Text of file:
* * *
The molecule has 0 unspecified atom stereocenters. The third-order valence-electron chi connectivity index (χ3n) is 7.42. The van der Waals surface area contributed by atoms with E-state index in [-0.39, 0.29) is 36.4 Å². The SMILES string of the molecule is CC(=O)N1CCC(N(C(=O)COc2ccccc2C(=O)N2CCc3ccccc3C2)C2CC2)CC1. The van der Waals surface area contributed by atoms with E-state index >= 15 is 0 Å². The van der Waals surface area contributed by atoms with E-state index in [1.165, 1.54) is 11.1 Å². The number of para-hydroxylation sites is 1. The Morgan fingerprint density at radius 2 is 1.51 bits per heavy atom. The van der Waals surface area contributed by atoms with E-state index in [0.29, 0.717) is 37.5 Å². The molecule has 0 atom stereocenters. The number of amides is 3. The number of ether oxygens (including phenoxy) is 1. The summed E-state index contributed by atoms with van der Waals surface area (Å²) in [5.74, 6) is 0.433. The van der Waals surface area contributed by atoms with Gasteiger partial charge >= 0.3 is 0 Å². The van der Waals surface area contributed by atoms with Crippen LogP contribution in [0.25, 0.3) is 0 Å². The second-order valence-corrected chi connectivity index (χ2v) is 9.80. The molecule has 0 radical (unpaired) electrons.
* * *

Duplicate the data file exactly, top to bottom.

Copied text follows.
The molecule has 0 unspecified atom stereocenters. The third-order valence-electron chi connectivity index (χ3n) is 7.42. The van der Waals surface area contributed by atoms with E-state index in [-0.39, 0.29) is 36.4 Å². The SMILES string of the molecule is CC(=O)N1CCC(N(C(=O)COc2ccccc2C(=O)N2CCc3ccccc3C2)C2CC2)CC1. The van der Waals surface area contributed by atoms with E-state index >= 15 is 0 Å². The van der Waals surface area contributed by atoms with E-state index in [1.165, 1.54) is 11.1 Å². The number of para-hydroxylation sites is 1. The Morgan fingerprint density at radius 2 is 1.51 bits per heavy atom. The van der Waals surface area contributed by atoms with E-state index in [0.29, 0.717) is 37.5 Å². The molecule has 0 atom stereocenters. The number of amides is 3. The number of ether oxygens (including phenoxy) is 1. The summed E-state index contributed by atoms with van der Waals surface area (Å²) in [5.74, 6) is 0.433. The van der Waals surface area contributed by atoms with Gasteiger partial charge >= 0.3 is 0 Å². The van der Waals surface area contributed by atoms with Crippen LogP contribution in [0.25, 0.3) is 0 Å². The second-order valence-corrected chi connectivity index (χ2v) is 9.80. The molecule has 0 radical (unpaired) electrons.